Veni, vidi, vici: saw it on the Guardian on saturday, bought the ingredients on sunday and served it for Easter brunch on Monday. It was a spot on dish, very much in the spirit of the season. In case you wonder, it is an Yotam Ottolengi’s take on an Italian dish with lots of modifications to adapt it to what was left on the supermarket. I was getting a bit apprehensive as I kept replacing ingredients by similar thing, but, it all worked very well together… It was a process to do it, but it is a lovely dish, worthwhile the calories and the effort.
Torta pasqualina (adapted from Yotam Ottolengi’s column in The Guardian.)
- olive oil
- 1 medium onion, peeled and roughly chopped
- 500g Swiss chard, stalks removed and roughly chopped, leaves cut into 1cm slices
- 600g spinach leaves
- 6 sticks celery, trimmed and finely sliced
- 20g Bärlauch (wild garlic)
- ¼ teaspoon grated nutmeg
- 250g ricotta
- 100g grated Emmentaler and Gruyère cheese mix
- 9 eggs
- Salt and black pepper
- 500g all-butter puff pastry
- Plain flour, for dustin
Heat the oven to 180C.
Put a large sauté pan for which you have a lid on a medium-high heat. Add the oil and onion, and cook for 10 minutes, stirring from time to time, until the onion is soft and starting to colour. Add the chard stalks and celery, cover and cook for five minutes. Stir in the chard leaves and spinach. Cook for five minutes more, until the leaves have wilted and the stalks and celery have softened. Remove from the heat and set aside to cool a little.
Line a colander with a clean tea towel or muslin and pour in the contents of the pan. Draw the sides of the towel around the filling and squeeze out the juice: you want the mixture to be as dry as possible. Transfer the contents of the towel to a bowl and add the herbs, spices, cheeses, three eggs, half a teaspoon of salt and a good grind of pepper. Mix well and set aside.
In case you don’t have a prepared pastry, roll half of it out pastry on a lightly floured work surface into a 30cm square that’s 2.5mm thick. Transfer to a 20cm-wide spring-form cake tin with 7cm high sides. Press the pastry into the edges of the tin and trim off most of the overhang. Roll the remaining pastry into a 25cm square lid and set aside.
Tip the cheese and greens mixture into the cake tin and use a spoon to create five egg-sized holes. Break an egg into each hole, then lay the lid on top. Trim the edges, then pinch the lid and base together to make sure it’s secure.
Whisk the remaining egg, brush it over the lid, then prick a few times with a fork. Bake for 45 minutes, until cooked and golden brown. Leave to cool for half an hour, and serve warm or at room temperature.
I found this dish by accident in Leite’s Culinaria. And it was just what I was looking for: asparagus are in season, a party was on the planning and if not edible, at least it was decorative. Truth to be said,it was a pretty good idea. It even passed the 11 year old test (minus asparagus).
Asparagus Tart Recipe
- 1 bunch asparagus, ends snapped off
- 1 bunch fresh spinach (about 20 largish leaves), stems trimmed (optional) (I used 500g frozen spinach, prepared as in the packet instruction)
- 4 tablespoons butter, melted
- 1 pound phyllo, thawed according to package directions (used regular puff pastry, bought in the supermarket).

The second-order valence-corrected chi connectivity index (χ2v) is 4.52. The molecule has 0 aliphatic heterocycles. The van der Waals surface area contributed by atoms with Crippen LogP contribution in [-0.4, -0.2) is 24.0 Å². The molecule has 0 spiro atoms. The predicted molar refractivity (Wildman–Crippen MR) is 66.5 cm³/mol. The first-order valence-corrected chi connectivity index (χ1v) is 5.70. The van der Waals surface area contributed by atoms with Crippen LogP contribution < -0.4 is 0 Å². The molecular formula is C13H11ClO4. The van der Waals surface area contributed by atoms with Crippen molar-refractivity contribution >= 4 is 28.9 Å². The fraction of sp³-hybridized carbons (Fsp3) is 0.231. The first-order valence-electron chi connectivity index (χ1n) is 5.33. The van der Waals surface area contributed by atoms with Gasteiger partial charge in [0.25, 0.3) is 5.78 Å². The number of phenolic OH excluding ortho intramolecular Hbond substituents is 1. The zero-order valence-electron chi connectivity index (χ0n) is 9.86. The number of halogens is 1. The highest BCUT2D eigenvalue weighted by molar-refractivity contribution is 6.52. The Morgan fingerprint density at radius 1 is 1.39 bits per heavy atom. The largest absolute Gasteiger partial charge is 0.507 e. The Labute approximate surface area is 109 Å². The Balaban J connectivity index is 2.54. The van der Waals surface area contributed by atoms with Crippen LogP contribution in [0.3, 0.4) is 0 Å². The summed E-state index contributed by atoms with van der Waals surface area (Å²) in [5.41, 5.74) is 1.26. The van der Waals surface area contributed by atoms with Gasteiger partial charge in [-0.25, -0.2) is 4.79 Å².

- 1 3/4 cups grated Gruyere
- 3 large eggs, lightly beaten
- 1 cup heavy cream (used soya cream)
- 1/4 to 1/2 teaspoon freshly grated nutmeg
- Sea salt and finely ground black pepper
1. To make the asparagus tart, preheat the oven to 175°C.
2. Bring a pot of water to a boil. Have a bowl of ice water ready. Plunge the spears into the water for just a moment to blanch it, then remove it and toss it into the ice water. Do the same with the spinach, if using.
3. Meanwhile, brush a 23cm square tart pan or a 36cm rectangular tart pan with a little melted butter and line it with a sheet of phyllo pastry, pressing the phyllo against the side of the pan and allowing the excess to hang over the edge of the pan. Brush the top of this sheet with more butter and top it with another sheet of phyllo. Repeat until all the phyllo is used. Trim the edges of the phyllo flush with the top of the tart pan. (Phyllo can me a nightmare to work with, and I was in a hurry. Just got some regular puff pastry from the supermarket, buttered the tart tray and put the sheet in).
4. Drain the asparagus and the spinach, if using, and pat them completely dry.
5. Setting the quiche:
If using spinach: Arrange a layer of spinach on the phyllo. Sprinkle lightly with salt and pepper. Add the Gruyere, a second layer of spinach, and season again. Beat the eggs, cream, and nutmeg in a bowl, then pour the mixture over the tart. Arrange the spears in a row on the tart. Brush the exposed pastry edges with a little butter. Cut a piece of parchment or foil that covers the inside of the asparagus tart but leaves the phyllo edge uncovered.
If not using spinach: Sprinkle the Gruyere over the phyllo. Beat the eggs, cream, and nutmeg in a pitcher or bowl, then pour the mixture over the tart. Arrange the spears in a row on the tart. Sprinkle lightly with salt and pepper. Brush the exposed pastry edges with a little butter. Cut a piece of parchment or foil that covers the inside of the asparagus tart but leaves the phyllo edge uncovered.
6. Bake the asparagus tart, uncovered, for 15 minutes. Cover the center but not the edge of the pastry with the parchment or foil and continue to bake until the center of the tart is just set, 15 to 20 minutes more. Let the asparagus tart rest a few minutes before slicing. (I was not very precise with the paper foil, and the edges got slightly burn).